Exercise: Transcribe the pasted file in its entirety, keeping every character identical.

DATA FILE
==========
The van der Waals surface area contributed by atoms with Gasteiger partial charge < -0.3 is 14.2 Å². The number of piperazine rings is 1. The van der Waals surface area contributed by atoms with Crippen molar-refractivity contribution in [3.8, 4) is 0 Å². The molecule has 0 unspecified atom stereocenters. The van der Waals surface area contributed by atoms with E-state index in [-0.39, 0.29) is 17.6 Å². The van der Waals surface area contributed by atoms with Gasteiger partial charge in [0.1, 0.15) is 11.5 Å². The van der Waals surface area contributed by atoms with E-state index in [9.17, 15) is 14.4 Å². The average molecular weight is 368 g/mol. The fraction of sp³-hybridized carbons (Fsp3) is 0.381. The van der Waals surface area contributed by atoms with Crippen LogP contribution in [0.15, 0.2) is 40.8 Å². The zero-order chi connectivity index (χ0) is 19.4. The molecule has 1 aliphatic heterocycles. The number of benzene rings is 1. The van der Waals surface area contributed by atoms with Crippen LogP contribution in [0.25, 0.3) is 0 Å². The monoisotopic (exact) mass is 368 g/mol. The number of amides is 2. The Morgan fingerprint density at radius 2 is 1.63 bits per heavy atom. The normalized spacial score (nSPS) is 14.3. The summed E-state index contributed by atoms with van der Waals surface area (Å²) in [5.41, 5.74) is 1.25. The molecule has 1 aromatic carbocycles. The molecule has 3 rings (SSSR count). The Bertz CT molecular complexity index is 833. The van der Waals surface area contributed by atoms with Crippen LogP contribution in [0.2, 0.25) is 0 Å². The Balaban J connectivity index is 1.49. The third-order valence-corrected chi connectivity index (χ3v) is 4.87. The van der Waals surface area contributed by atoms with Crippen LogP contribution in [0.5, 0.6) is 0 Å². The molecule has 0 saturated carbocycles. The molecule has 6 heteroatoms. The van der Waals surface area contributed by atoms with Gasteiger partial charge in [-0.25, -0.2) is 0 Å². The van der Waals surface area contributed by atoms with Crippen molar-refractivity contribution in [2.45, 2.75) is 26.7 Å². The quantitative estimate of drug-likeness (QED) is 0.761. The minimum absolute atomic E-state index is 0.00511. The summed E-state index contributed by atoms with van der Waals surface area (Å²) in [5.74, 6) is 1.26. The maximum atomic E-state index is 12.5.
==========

The van der Waals surface area contributed by atoms with Gasteiger partial charge < -0.3 is 14.2 Å². The number of piperazine rings is 1. The van der Waals surface area contributed by atoms with Crippen molar-refractivity contribution in [3.8, 4) is 0 Å². The molecule has 0 unspecified atom stereocenters. The van der Waals surface area contributed by atoms with E-state index in [-0.39, 0.29) is 17.6 Å². The van der Waals surface area contributed by atoms with Gasteiger partial charge in [0.1, 0.15) is 11.5 Å². The van der Waals surface area contributed by atoms with E-state index in [9.17, 15) is 14.4 Å². The average molecular weight is 368 g/mol. The fraction of sp³-hybridized carbons (Fsp3) is 0.381. The van der Waals surface area contributed by atoms with Crippen LogP contribution in [0.15, 0.2) is 40.8 Å². The zero-order chi connectivity index (χ0) is 19.4. The molecule has 1 aliphatic heterocycles. The number of benzene rings is 1. The van der Waals surface area contributed by atoms with Crippen LogP contribution in [0.25, 0.3) is 0 Å². The monoisotopic (exact) mass is 368 g/mol. The number of amides is 2. The Morgan fingerprint density at radius 2 is 1.63 bits per heavy atom. The normalized spacial score (nSPS) is 14.3. The summed E-state index contributed by atoms with van der Waals surface area (Å²) in [5.41, 5.74) is 1.25. The molecule has 1 aromatic carbocycles. The molecule has 3 rings (SSSR count). The Bertz CT molecular complexity index is 833. The van der Waals surface area contributed by atoms with Crippen LogP contribution in [0.2, 0.25) is 0 Å². The Balaban J connectivity index is 1.49. The third-order valence-corrected chi connectivity index (χ3v) is 4.87. The van der Waals surface area contributed by atoms with Crippen LogP contribution in [0.5, 0.6) is 0 Å². The molecule has 0 saturated carbocycles. The molecule has 6 heteroatoms. The van der Waals surface area contributed by atoms with Gasteiger partial charge in [-0.25, -0.2) is 0 Å². The van der Waals surface area contributed by atoms with Crippen molar-refractivity contribution in [2.45, 2.75) is 26.7 Å². The quantitative estimate of drug-likeness (QED) is 0.761. The minimum absolute atomic E-state index is 0.00511. The summed E-state index contributed by atoms with van der Waals surface area (Å²) in [5.74, 6) is 1.26. The maximum atomic E-state index is 12.5.